Main cast: John Bolger (Charles Poole), Page Hannah (Maura Warren), Robert Lansing (Ernest Chariot). Jack Koenig (Jack Avery), and Sylvia Short (Mrs Haggerty)
Director: Michael Gornick
The Vampire Hunter is exactly what it says on the box: it’s about a guy who takes down vampires. Ernest Chariot is the “scourge of the undead”, but he is tired and now wants to retire. However, there are always sad women who need his help, and Maura Warren shows up just as Chariot is about to depart to Vienna for some R&R and a meeting with one Sigmund Freud. Maura claims that her brother is acting weird – he’s unable to stand sunlight and avoids churches as well as religious symbols. Hmm, what could the problem be?
She asks him to come to her place and inspect her brother, but he’s not willing to postpone his vacation. His young friend, Jack Avery, is besotted with the beautiful lady, however, so he decides to go help Maura despite Chariot’s warning. When Jack doesn’t come back, our hero realizes that he has to forgo his trip after all. Will he live long enough to actually get his vacation, though?
The two male leads are certainly having fun here. John Bolger plays the vampire Charles Poole with adorable, bombastic aplomb – his bad guy is almost old school in some ways, but he still manages to inject some brooding emo angst into Charles that will likely make some people go, “You know, this fang face is actually kind of sexy…” Ernest Chariot may be getting on with the years, but he can kick rear ends plus he has a dry wit that is just adorable.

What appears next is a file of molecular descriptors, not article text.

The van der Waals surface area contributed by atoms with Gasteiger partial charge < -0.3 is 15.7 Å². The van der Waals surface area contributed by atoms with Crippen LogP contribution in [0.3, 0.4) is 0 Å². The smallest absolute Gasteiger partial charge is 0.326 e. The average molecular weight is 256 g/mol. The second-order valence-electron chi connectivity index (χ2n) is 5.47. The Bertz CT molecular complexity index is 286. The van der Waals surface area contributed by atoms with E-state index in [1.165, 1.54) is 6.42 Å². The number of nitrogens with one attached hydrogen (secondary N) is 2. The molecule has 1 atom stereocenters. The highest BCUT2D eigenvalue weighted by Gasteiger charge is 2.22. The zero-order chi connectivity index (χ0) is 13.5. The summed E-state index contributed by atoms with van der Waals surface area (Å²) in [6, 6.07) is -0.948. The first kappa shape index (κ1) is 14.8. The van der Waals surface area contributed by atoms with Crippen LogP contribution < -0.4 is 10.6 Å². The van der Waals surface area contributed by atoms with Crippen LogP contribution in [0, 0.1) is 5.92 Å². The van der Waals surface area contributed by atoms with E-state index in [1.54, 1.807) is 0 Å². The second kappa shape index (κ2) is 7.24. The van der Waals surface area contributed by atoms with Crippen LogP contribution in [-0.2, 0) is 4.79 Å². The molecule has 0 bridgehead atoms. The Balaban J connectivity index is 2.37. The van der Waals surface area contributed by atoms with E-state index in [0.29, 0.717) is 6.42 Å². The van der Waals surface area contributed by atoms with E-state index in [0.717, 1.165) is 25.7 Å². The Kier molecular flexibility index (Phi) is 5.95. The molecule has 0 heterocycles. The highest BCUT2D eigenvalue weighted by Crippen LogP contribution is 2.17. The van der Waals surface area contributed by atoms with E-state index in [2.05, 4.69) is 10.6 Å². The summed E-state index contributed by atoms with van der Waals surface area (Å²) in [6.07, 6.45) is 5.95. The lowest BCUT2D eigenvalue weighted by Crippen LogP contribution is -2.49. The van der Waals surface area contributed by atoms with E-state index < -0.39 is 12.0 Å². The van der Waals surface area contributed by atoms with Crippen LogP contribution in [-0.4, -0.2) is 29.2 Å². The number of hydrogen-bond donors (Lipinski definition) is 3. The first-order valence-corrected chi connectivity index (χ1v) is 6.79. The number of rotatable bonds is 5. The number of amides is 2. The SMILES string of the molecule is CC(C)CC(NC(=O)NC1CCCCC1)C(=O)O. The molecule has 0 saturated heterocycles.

There is also plenty of possibly unintentional, possibly not homoerotic overtones here, such as Charles insisting that he will “eat” Chariot “up” and how he keeps crawling over the man’s body like he’s about to get onto Chariot’s saddle and go wild.
Page Hannah’s Maura Warren is the weakest link here, but it’s not the actress’s fault as she hasn’t much to work with. Still, Maura gets to do things in the climactic moment, so I guess she’s not too bad as a character.
Still, this episode can’t shake off the impression that it is likely meant to be the pilot of a TV series or something, only to have the funding cut short and the folks behind it deciding to just film a quick wrap-up and toss it into the Monsters series. Guy meets old vampire enemy, they fight… so what, right? There is nothing new or inventive here, so the whole episode feels like a tired kind of retread. Were not for the solid if campy performances by the cast, this episode would have been an average filler episode.